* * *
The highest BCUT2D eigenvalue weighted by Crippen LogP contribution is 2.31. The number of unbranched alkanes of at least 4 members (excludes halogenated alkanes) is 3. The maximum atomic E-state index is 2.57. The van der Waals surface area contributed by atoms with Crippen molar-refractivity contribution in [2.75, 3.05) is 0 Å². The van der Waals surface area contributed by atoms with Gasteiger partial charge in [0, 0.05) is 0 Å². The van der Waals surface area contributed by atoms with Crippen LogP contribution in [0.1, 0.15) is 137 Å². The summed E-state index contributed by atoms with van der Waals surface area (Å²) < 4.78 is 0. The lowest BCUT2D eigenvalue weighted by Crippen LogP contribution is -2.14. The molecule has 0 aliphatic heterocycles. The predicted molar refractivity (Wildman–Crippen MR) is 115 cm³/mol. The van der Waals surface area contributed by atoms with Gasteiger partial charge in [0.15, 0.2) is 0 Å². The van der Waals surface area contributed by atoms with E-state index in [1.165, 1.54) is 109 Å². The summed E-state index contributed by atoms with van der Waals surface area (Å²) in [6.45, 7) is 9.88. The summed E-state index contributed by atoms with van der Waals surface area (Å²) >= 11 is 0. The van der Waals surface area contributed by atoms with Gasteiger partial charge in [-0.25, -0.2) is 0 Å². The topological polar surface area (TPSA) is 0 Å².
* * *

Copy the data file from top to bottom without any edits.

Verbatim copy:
The highest BCUT2D eigenvalue weighted by Crippen LogP contribution is 2.31. The number of unbranched alkanes of at least 4 members (excludes halogenated alkanes) is 3. The maximum atomic E-state index is 2.57. The van der Waals surface area contributed by atoms with Crippen molar-refractivity contribution in [2.75, 3.05) is 0 Å². The van der Waals surface area contributed by atoms with Gasteiger partial charge in [0, 0.05) is 0 Å². The van der Waals surface area contributed by atoms with Crippen LogP contribution in [0.1, 0.15) is 137 Å². The summed E-state index contributed by atoms with van der Waals surface area (Å²) < 4.78 is 0. The lowest BCUT2D eigenvalue weighted by Crippen LogP contribution is -2.14. The molecule has 0 aliphatic heterocycles. The predicted molar refractivity (Wildman–Crippen MR) is 115 cm³/mol. The van der Waals surface area contributed by atoms with Gasteiger partial charge in [0.15, 0.2) is 0 Å². The van der Waals surface area contributed by atoms with E-state index in [1.165, 1.54) is 109 Å². The summed E-state index contributed by atoms with van der Waals surface area (Å²) in [6.45, 7) is 9.88. The summed E-state index contributed by atoms with van der Waals surface area (Å²) >= 11 is 0. The van der Waals surface area contributed by atoms with Gasteiger partial charge in [-0.25, -0.2) is 0 Å². The topological polar surface area (TPSA) is 0 Å².